During the Civil War era, the writer emerged as an emblem of the country’s dissonance. Now, in the midst of another all-consuming national crisis, his work feels uncannily relevant.
“The world has never felt smaller.”
Mr. Fenn announced in a 2010 book that he had hidden a chest of gold nuggets, diamonds and other jewels somewhere in the Rocky Mountains. People reacted.
Black artists objected after they discovered their work had been acquired by the museum through discounted sales meant to benefit charities.
He was a Marxist revolutionary and minister in Afghanistan’s short-lived communist government. But Sulaiman Layeq spent the last decades of his life writing an epic poem about an Islamist insurgent.
The artistic polymath has pushed the limits of genre, exploring ideas about gender and politics in nearly every form imaginable.
Tammi Truax, the Portsmouth poet laureate, writes a weekly poem for the city’s coronavirus newsletter, breaking up grim statistics with verse.
Literature is a refuge we turn to when we are forced to confront contradictions that lie beyond reason, writes the Japanese novelist Yoko Ogawa.
Going public with her disability helped her cope with the pain and hardship she felt.
New translations of the “Aeneid,” “Beowulf” and other ancient stories challenge some of our modern-day ideas.
In “Muddy Matterhorn,” Heather McHugh embraces puns, anagrams and other wordplay in the service of philosophical inquiry.
The poet Claudia Rankine writes for the Book Review about the climate in America at this moment.
The Pulitzer Prize-winning poet Jericho Brown writes for the Book Review about life during the pandemic.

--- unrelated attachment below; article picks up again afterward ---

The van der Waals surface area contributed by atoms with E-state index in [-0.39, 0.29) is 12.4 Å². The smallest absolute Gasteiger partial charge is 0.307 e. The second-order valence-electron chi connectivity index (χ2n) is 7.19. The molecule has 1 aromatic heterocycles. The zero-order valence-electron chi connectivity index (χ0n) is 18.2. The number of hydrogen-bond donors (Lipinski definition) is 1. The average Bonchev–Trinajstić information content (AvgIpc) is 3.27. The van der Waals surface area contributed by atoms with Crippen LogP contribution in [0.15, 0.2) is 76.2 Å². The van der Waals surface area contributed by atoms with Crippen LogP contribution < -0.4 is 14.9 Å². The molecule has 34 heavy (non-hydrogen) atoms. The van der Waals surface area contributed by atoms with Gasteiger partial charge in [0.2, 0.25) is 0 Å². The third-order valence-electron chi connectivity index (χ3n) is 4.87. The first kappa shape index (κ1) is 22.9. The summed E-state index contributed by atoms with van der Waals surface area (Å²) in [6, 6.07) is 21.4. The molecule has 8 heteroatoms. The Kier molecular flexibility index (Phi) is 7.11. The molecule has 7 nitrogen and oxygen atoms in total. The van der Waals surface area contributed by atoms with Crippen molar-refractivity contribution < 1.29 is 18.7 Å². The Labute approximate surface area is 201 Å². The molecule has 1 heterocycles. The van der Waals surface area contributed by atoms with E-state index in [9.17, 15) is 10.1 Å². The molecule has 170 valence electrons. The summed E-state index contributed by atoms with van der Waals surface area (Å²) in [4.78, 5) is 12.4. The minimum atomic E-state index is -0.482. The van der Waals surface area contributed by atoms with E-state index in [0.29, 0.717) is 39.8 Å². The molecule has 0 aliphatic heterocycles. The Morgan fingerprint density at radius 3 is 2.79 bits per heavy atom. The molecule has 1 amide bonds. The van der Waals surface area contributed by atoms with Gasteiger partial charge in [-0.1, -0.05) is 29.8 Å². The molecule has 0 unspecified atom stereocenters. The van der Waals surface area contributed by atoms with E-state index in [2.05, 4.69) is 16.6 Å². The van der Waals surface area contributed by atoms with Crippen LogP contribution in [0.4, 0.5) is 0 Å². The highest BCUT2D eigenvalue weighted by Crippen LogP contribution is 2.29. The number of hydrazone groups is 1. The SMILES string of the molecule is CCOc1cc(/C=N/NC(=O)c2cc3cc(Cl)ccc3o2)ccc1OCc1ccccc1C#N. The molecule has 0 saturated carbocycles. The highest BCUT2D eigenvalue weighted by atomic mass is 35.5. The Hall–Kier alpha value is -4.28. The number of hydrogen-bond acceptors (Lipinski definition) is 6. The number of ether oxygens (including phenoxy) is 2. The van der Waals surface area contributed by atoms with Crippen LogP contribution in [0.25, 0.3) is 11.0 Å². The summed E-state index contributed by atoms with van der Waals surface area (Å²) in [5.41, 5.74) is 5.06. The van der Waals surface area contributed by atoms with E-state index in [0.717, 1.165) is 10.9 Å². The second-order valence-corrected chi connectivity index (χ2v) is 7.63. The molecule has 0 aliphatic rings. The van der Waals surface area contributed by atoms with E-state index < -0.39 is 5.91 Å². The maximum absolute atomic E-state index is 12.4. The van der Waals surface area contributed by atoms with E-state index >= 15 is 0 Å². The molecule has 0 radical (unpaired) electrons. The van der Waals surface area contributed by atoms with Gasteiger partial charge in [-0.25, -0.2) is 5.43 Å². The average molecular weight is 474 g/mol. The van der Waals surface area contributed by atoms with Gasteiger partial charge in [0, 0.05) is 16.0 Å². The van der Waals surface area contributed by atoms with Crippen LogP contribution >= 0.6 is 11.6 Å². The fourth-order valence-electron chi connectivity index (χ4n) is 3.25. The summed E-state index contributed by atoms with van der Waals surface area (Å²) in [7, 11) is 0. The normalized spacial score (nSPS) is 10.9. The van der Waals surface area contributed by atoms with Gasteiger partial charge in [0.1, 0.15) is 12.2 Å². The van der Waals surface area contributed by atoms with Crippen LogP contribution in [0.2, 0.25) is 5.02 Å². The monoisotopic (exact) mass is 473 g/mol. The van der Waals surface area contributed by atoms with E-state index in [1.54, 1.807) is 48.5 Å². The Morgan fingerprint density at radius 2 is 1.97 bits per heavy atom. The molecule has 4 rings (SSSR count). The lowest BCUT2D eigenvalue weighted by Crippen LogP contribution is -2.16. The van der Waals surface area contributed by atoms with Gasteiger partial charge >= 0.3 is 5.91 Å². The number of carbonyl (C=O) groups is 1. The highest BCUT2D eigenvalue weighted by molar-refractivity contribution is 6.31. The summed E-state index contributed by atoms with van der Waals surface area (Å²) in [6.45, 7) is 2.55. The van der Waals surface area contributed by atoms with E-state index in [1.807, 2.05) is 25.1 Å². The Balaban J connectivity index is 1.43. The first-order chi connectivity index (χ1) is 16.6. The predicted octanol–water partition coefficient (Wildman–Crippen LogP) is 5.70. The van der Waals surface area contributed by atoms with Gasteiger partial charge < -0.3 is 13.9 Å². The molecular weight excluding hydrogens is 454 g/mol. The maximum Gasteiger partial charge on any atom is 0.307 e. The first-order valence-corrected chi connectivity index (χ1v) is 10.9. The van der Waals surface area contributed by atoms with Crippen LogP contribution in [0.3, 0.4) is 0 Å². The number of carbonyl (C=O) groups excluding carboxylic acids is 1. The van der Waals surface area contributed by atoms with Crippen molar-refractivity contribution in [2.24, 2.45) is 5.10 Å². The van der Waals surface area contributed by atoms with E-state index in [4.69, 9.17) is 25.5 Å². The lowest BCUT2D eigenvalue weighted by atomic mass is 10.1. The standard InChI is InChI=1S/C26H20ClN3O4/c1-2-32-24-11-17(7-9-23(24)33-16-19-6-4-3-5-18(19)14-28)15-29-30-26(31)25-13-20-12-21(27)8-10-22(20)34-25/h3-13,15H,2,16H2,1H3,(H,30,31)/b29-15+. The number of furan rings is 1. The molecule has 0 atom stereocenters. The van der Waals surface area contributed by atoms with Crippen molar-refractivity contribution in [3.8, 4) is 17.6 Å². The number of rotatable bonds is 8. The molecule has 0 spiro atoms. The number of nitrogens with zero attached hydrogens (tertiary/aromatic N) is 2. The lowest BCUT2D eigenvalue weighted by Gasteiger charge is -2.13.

Sixteen poets tell us about the verses and books they are reading, or that they hope others seek out.
Susan Howe’s new book, “Concordance,” pastes together collages of word and thought from old letters, manuscripts and (yes) concordances.
In his new biography, “Cross of Snow,” Nicholas A. Basbanes makes a case for the man and the poet.
Many people are finding comfort in reading and writing poetry during these difficult times. Here are some reflections on life amid Covid-19 submitted by readers.
Cheryl Strayed talks with the poet Joy Harjo about beauty, prophecies and listening to your spiritual council.
“The Equivalents,” by Maggie Doherty, combines the story of a Radcliffe College institute to support creative women with that of the friendship forged by five early fellows.
A discussion of wives, husbands and the names we choose to go by.
Compiled by our contributors, a reading list for recreating the ancient trade route from the comfort of home.
Appointment viewing is back. Find out what online events to look for today, and when to tune in.
Cheryl Strayed talks with the poet Billy Collins about memorization, “picture language” and the power of collective silence.
For years, Silk Road travelers made the grueling trek past towering mountain ranges and ancient cities now lost to time. Centuries later, one writer attempts to retrace the journey.
Leaders of the “Poetry in Motion” program hope verse can help to comfort and encourage people as they return to the trains in greater numbers.